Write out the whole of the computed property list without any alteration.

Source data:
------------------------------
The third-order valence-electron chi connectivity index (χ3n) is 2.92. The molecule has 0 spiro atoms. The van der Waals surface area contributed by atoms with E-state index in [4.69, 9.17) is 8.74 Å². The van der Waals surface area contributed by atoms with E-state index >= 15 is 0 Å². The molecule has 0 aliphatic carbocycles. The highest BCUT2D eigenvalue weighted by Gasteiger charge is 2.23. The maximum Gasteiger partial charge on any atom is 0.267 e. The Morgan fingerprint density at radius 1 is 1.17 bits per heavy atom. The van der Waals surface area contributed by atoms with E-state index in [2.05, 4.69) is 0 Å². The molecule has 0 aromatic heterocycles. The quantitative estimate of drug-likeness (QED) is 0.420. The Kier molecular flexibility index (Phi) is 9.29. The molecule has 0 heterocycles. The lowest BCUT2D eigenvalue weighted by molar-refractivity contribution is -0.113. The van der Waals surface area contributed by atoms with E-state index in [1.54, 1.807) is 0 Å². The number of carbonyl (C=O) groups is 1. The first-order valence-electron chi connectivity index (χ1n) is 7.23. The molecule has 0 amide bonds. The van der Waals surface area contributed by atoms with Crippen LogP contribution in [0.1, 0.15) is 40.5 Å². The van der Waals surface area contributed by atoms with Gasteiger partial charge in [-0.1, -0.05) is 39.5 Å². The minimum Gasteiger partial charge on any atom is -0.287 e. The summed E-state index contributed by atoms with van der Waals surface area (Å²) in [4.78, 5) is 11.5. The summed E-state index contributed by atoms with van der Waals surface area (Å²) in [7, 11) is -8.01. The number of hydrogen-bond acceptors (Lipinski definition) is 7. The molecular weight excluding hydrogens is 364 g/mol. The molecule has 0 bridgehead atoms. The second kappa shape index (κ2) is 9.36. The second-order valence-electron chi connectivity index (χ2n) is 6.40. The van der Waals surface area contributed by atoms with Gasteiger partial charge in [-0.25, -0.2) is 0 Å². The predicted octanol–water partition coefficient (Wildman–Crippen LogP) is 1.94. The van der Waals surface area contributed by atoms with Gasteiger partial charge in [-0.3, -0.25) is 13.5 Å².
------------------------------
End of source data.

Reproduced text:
The third-order valence-electron chi connectivity index (χ3n) is 2.92. The molecule has 0 spiro atoms. The van der Waals surface area contributed by atoms with E-state index in [4.69, 9.17) is 8.74 Å². The van der Waals surface area contributed by atoms with E-state index >= 15 is 0 Å². The molecule has 0 aliphatic carbocycles. The highest BCUT2D eigenvalue weighted by Gasteiger charge is 2.23. The maximum Gasteiger partial charge on any atom is 0.267 e. The Morgan fingerprint density at radius 1 is 1.17 bits per heavy atom. The van der Waals surface area contributed by atoms with E-state index in [2.05, 4.69) is 0 Å². The molecule has 0 aromatic heterocycles. The quantitative estimate of drug-likeness (QED) is 0.420. The Kier molecular flexibility index (Phi) is 9.29. The molecule has 0 heterocycles. The lowest BCUT2D eigenvalue weighted by molar-refractivity contribution is -0.113. The van der Waals surface area contributed by atoms with E-state index in [1.54, 1.807) is 0 Å². The number of carbonyl (C=O) groups is 1. The first-order valence-electron chi connectivity index (χ1n) is 7.23. The molecule has 0 amide bonds. The van der Waals surface area contributed by atoms with Crippen LogP contribution in [0.1, 0.15) is 40.5 Å². The van der Waals surface area contributed by atoms with Gasteiger partial charge in [-0.1, -0.05) is 39.5 Å². The minimum Gasteiger partial charge on any atom is -0.287 e. The summed E-state index contributed by atoms with van der Waals surface area (Å²) in [4.78, 5) is 11.5. The summed E-state index contributed by atoms with van der Waals surface area (Å²) in [7, 11) is -8.01. The number of hydrogen-bond acceptors (Lipinski definition) is 7. The molecular weight excluding hydrogens is 364 g/mol. The molecule has 0 bridgehead atoms. The second kappa shape index (κ2) is 9.36. The second-order valence-electron chi connectivity index (χ2n) is 6.40. The van der Waals surface area contributed by atoms with Gasteiger partial charge in [-0.25, -0.2) is 0 Å². The predicted octanol–water partition coefficient (Wildman–Crippen LogP) is 1.94. The van der Waals surface area contributed by atoms with Gasteiger partial charge in [-0.3, -0.25) is 13.5 Å².